At 125, state remembers where it has been, wonders where its going
Growing up, my favorite class was always history. If there was one class that I actually paid attention in, it was Mike Schatz’s history and government classes at New England High School. (Except for that one time when I dozed off during a movie day. But, c’mon, who didn’t do that in history class at least once?)
As eighth-graders, Schatz taught one semester of North Dakota history and government. It was longer than the required minimum set by the state, but he was the type of teacher who felt that North Dakota kids should take time to learn more about their state rather than something that happened 1,000 years ago in a European country that no longer exists.
That class still resonates with me today. Ask my California-born and Montana-raised wife what I’m most proud of and she’ll say, “Being a North Dakotan.”
Today, North Dakota celebrates its 125th birthday as a state. It’s a time to look back at where we’ve been and where we’re going.
President Benjamin Harrison proclaimed North Dakota part of the United States in 1889, and since then our state has seen its influx of immigrants. While the Native Americans were around long before anyone else, North Dakota — like the rest of America — quickly became a melting pot of mainly European immigrants who could not only handle the dramatic climate changes our state experiences, but also knew how to cultivate the vast expanses of farmland. Back then, North Dakotans were Germans from Russia, Ukrainians, Norwegians, Swiss, Irish, British, and plain old Germans and Russians.
Today, our state is seeing a new wave of immigrants brought here, mainly by the economic growth from the oil, energy, manufacturing and construction industries. Because of that, our state’s minority population is growing faster than ever as more African-Americans and people of Latin descent —some of whom are first-generation Americans —now call this state home.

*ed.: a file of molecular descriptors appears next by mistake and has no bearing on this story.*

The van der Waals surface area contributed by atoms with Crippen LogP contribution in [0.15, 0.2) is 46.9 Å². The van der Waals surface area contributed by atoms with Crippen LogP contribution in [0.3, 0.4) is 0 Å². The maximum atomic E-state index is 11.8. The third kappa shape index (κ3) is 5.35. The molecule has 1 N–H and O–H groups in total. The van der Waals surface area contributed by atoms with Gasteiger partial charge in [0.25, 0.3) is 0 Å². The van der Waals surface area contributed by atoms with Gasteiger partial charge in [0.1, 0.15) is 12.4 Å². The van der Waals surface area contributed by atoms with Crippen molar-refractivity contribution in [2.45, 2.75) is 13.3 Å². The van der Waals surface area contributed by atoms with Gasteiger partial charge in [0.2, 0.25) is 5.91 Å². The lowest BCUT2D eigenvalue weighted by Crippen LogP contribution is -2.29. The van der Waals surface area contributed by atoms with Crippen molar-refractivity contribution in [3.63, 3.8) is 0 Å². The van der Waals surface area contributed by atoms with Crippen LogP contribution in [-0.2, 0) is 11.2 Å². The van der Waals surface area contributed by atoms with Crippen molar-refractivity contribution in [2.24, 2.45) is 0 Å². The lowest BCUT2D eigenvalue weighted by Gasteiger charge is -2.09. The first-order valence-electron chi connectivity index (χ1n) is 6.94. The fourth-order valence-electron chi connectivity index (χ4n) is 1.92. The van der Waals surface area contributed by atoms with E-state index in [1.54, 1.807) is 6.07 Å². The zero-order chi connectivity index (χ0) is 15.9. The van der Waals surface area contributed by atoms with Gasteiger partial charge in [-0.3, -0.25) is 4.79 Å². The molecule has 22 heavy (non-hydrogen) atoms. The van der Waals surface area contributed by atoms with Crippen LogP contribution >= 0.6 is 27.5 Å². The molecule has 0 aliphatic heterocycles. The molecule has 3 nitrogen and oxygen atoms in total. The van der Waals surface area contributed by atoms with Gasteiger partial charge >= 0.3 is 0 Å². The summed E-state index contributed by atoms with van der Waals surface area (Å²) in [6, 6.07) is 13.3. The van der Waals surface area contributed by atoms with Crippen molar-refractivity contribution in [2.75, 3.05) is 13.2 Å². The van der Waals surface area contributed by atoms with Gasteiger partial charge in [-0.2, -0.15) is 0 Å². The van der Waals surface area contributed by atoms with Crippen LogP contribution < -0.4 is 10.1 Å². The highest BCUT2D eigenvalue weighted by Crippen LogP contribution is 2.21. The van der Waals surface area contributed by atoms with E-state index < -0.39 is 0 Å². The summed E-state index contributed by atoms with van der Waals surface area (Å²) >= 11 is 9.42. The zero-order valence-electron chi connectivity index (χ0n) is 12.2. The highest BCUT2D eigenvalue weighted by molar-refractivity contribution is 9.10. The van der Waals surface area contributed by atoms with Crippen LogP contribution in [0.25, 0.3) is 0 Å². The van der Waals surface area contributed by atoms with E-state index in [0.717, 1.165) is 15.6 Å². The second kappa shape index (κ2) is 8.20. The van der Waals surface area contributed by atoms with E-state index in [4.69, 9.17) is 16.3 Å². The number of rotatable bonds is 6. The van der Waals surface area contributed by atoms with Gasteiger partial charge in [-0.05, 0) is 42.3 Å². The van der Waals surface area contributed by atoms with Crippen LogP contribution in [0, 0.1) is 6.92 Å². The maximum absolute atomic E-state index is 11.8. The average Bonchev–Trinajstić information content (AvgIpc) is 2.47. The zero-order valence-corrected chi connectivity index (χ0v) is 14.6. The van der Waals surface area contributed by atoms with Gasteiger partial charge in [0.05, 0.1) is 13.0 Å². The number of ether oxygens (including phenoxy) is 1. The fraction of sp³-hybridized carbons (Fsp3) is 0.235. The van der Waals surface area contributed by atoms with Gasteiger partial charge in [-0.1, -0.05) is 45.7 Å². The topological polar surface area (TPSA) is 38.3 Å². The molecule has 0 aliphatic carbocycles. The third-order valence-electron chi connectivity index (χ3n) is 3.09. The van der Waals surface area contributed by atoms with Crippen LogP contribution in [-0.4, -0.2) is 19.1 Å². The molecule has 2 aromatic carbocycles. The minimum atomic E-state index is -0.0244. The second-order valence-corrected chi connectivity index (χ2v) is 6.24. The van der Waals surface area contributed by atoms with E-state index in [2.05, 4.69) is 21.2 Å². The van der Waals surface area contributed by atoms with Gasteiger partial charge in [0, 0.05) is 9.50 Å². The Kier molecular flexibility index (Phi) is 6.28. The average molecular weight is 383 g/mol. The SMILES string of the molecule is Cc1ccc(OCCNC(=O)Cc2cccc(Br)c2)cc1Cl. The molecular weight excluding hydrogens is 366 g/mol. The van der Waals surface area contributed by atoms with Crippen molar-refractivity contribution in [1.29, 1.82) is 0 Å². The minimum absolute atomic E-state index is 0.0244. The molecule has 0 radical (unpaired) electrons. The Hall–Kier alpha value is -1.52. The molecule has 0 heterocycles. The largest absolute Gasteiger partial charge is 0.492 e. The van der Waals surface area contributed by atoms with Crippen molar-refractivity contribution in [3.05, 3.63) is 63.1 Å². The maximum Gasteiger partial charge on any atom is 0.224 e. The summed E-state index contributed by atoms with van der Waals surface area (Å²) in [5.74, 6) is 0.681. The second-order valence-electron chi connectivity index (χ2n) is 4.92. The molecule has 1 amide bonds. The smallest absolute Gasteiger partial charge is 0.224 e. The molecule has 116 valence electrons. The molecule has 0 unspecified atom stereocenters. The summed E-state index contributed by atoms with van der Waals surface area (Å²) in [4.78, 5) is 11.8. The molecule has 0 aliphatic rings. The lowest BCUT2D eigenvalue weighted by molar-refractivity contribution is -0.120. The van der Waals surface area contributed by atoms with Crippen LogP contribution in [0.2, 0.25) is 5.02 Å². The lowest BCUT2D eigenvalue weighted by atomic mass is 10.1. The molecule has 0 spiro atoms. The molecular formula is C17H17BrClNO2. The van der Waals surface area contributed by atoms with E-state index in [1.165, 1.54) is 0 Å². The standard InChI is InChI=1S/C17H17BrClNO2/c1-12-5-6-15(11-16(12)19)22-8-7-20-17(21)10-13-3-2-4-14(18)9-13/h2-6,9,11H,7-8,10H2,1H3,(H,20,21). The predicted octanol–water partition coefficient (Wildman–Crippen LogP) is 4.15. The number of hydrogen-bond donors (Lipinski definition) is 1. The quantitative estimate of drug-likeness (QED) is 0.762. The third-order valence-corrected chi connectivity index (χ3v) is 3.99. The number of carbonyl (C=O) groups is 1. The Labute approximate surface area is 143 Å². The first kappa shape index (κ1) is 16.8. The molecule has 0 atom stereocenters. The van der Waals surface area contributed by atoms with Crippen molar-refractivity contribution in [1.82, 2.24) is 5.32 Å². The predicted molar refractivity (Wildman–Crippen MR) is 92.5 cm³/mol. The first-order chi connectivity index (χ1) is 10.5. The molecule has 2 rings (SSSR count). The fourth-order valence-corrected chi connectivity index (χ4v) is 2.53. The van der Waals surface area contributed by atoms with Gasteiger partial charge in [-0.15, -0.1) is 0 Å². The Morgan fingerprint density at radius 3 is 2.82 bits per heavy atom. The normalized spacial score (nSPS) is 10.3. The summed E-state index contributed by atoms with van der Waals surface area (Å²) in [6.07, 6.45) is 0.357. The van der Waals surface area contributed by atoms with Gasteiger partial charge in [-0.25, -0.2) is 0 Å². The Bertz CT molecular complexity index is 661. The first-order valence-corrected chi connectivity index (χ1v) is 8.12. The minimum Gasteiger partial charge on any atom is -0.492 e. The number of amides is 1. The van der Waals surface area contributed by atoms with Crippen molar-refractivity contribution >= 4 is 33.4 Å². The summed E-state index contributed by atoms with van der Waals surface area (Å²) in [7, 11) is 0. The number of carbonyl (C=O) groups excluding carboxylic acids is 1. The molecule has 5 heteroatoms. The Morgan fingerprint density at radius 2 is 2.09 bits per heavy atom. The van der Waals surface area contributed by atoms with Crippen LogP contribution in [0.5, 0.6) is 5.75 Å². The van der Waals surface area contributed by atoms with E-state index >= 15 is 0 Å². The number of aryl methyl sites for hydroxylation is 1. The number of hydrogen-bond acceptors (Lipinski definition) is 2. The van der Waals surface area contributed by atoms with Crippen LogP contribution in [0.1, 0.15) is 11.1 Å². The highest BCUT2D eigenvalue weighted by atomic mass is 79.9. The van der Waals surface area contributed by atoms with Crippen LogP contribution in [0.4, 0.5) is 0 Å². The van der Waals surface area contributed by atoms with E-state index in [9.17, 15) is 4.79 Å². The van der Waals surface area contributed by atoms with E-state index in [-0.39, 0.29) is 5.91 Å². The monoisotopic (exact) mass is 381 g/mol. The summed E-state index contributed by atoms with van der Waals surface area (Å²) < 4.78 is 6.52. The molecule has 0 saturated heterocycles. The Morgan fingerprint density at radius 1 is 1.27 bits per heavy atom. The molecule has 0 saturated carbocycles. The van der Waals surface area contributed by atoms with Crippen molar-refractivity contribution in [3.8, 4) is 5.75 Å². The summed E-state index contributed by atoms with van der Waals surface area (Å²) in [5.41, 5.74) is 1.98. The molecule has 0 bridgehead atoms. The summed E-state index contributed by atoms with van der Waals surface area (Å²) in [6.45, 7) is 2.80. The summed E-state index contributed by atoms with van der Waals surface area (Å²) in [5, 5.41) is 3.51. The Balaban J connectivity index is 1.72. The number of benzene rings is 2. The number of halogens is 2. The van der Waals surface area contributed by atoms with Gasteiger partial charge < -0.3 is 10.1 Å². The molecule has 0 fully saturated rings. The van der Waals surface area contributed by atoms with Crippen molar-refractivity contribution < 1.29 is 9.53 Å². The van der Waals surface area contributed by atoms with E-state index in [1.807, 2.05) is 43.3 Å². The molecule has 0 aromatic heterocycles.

For much of North Dakota’s history, the pace of life has been slow and deliberate.
A state built on agriculture, North Dakotans know how to get work done. We’ve also gained a reputation as hard workers. I’m sure you’ve heard stories of out-of-state employers learning that an applicant was from North Dakota and giving them a job based on our state’s reputation for having people with a good work ethic.
But not only do we work hard, we also make dang sure not to rush into anything. Because of that, to other parts of the country, we’re always a step behind the times. That was probably very true before the invention of the Internet, and cable and satellite TV. In some ways, it still is. We still don’t put a priority on the latest fashion trends and many of us can still live great lives even without the hottest gadgets. While almost everyone uses them now, I’m convinced southwest North Dakota was the last place to get iPhones. Somehow, we survived.
As North Dakota looks back on 125 years that have quietly but surely helped shape the nation —we’ve long been a leader in agriculture and energy production, and likely will be for a long time —we must also look forward to the future as a place that can set the tone for the rest of the country.
Yes, winter here is still cold and, to some people in our entertainment-starved culture, there still isn’t all that much to do.
But our economy is booming, our unemployment is almost non-existent, and while there are hardships, like inflated cost of living and a rise in crime, North Dakota is still much better off than most areas of the country. Remember, McDonalds workers in New York are protesting because they aren’t paid $15 an hour. In Dickinson, there’s a McDonalds offering that much and more — and they can’t find enough help.
Tomorrow, the North Dakota Heritage Center in Bismarck will have its grand re-opening, showcasing a $52 million renovation and expansion that is outstanding and should be enjoyed by all North Dakotans at least once.
I encourage everyone to go there at least once. See where North Dakota was millions of years ago, where it was five centuries ago, where it was when it became a state, where it was when you were a child, and imagine what type of place it will be for your grandchildren’s children. North Dakota is an amazing place. No matter what happens, we keep going. Even when it’s 20 below, we’re still out there loading grain, drilling for oil, showing up for work on time and getting the job done. Why? Because that’s what North Dakotans have done for 125 years, and it’s what we’ll continue to do for the next 125 years.